Smee nails Venice: it’s intellectually fattening

Sebastian Smee has reviewed the Venice Biennale in The Monthly – and at last someone has some insights into the rise of hyper-realism. What was the attraction of the naturalistic effects of Ricky Swallow’s gelutong carvings, or Mueck’s and Piccinini’s special-effects modeling? Now SS has put this move nicely in context as a post-Duchampian aesthetic – as a form of one-upping the readymade, perhaps as a kind of fetishisation of the mundane. Touche. Hence the rise and rise of Hany Armanious – widely regarded as having a god-like touch by Gen-Y artists – but also the contributions of Mike Nelson, Murizio Cattelan, and Urs Fischer, plus Bruno Jakob’s “Invisible Paintings” elsewhere in the Biennale.  Cough cough. And then he mentions Mexico’s Gabriel Kuri, Sweden’s Klara Liden, and China’s Song Dong. It’s a good wrap.

The nail gets its final whack when Smee concludes that there is the “preciousness – the safety –  of irony” in all these ‘moves’ (of endgame art)…

“The beauty of irony, as Julian Barnes pointed out in Flaubert’s Parrot, is that “you can have your cake and eat it: the only trouble is… you get fat.”

PS and here’s another exhibition that could be the beginning of a thread…

yet another Fountain, artistically installed, even

If the concept of the Readymade conditions our understanding of the aesthetic challenges posed by the mundane world of commodities within a seemingly infinite cosmos of artefacts, both artistic and otherwise, then surely there is no other art object that so fundamentally challenges our orientation towards every other work of art than the Fountain. No other object presents the viewer with such profound psycho-social and evaluative/critical ambiguities as those initiated by its original manifestation ninety four years ago. In every subsequent manifestation, both in the museumspeak of gallery directors, and in the vernacular, a Fountain is a “destination work”.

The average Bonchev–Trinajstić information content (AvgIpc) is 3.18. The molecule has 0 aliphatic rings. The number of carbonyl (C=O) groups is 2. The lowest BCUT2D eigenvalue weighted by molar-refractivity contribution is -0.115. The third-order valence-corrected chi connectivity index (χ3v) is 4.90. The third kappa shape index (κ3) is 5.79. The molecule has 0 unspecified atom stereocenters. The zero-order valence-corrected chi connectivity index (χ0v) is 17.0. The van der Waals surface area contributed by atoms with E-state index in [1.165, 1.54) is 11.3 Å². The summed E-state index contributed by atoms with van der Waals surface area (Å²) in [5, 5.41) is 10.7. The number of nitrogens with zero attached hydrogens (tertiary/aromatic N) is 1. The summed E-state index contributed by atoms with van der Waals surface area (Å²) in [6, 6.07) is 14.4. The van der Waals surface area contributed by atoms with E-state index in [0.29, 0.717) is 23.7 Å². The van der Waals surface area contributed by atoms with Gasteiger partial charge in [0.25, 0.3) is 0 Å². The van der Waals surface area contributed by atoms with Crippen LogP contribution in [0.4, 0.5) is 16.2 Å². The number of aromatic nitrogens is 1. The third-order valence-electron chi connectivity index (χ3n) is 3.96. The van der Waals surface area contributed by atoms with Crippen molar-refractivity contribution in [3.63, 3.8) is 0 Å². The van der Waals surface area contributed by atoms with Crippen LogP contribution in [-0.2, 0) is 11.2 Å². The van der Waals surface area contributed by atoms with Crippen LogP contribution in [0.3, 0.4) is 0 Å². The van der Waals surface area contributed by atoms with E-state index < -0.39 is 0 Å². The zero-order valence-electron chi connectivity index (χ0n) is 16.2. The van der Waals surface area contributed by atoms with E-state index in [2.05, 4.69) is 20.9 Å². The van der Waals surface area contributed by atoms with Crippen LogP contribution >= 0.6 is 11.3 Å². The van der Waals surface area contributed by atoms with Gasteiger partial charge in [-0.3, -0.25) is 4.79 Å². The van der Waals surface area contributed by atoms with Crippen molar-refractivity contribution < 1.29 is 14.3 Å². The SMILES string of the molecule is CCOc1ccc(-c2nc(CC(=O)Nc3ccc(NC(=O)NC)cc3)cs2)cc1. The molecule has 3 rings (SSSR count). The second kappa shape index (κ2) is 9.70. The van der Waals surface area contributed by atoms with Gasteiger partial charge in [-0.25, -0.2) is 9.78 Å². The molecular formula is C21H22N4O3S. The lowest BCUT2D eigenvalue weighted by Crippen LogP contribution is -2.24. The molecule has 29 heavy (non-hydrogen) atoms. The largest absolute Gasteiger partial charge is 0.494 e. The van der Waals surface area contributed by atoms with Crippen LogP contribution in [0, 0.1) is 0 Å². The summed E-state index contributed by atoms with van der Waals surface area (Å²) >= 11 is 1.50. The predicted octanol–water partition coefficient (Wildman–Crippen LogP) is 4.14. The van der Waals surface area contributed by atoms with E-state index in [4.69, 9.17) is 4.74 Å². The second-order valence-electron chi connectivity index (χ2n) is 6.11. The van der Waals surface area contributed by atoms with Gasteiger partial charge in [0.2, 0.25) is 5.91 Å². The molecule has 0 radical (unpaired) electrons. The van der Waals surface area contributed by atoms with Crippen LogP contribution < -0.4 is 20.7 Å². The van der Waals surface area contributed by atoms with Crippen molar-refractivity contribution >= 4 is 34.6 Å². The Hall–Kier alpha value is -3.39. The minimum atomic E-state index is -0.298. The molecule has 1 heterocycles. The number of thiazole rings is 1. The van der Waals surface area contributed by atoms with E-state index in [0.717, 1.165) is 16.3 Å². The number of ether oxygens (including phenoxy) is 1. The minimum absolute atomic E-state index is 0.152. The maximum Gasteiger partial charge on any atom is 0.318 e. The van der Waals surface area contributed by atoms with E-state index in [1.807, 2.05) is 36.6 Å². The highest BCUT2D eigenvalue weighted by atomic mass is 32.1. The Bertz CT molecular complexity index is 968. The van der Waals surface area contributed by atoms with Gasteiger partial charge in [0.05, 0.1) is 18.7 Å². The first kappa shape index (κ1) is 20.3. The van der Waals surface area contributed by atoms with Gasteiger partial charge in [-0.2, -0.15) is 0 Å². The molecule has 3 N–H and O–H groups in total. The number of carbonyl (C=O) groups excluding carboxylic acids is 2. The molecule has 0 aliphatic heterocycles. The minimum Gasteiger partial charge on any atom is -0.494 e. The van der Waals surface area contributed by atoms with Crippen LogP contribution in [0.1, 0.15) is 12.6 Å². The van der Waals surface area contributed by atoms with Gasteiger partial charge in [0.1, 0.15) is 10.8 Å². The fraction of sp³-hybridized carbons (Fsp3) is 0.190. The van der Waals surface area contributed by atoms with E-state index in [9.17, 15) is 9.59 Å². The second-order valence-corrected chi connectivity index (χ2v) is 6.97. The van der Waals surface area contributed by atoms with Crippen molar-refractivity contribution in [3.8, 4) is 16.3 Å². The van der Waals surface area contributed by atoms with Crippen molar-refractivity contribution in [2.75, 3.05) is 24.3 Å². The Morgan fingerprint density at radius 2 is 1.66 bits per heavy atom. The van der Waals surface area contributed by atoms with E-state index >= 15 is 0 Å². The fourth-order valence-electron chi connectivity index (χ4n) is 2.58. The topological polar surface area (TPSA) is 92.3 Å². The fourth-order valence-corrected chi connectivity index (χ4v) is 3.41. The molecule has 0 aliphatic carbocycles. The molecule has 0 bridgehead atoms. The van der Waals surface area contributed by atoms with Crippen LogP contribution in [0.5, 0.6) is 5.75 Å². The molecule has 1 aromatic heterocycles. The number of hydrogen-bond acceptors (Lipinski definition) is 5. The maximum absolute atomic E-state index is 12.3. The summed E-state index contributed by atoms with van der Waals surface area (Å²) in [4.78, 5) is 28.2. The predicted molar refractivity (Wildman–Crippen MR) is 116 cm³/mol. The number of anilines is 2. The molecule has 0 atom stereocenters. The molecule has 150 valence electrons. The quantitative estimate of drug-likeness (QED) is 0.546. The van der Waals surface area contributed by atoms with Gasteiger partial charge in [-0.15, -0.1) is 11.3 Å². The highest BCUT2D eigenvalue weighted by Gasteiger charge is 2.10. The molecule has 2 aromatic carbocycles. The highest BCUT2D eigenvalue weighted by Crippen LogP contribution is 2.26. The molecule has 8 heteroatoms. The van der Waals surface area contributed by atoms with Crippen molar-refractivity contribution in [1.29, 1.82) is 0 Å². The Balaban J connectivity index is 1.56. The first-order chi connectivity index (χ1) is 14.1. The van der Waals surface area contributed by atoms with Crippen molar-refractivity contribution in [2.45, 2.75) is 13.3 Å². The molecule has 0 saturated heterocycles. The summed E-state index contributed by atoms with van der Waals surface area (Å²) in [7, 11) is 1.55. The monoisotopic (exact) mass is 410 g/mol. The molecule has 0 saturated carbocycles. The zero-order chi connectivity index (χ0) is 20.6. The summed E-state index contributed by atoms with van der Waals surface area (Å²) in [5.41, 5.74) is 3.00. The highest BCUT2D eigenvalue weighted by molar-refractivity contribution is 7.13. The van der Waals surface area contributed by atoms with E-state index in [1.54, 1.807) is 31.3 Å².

Chastened by recent debates on this site, your iconophile has thrown convention to the wind, and in the construction of his latest domestic installation he has adopted uncritically many of the design criteria espoused by his erstwhile friend Ron Radford (to whom we are indebted for the odd turn of phrase). When it comes to a work such as this, nothing is more important than the blend of architectural form and the harmonious experience of function.  Everything must express its proper relation to each other, in its evocation of its historical and contemporary cultural antecedents and environments.

And so in the midst of this post-phenomenological moment, whilesoever the body-to-body paradigm remains the conventional mode of address for the artist-beholder, so it remains the primary consideration for our critical engagement with an art object such as this. These are matters on such a high aesthetic plane that the search for meaning in social or cultural practice allows no room here for distraction, no space for disciplines other than the purely aesthetic and art historical. Whenever a replica or an analogue of The Fountain is installed, every consideration of matters of natural and cultural significance should be weighed and measured. If precedents exist, they must be properly acknowledged.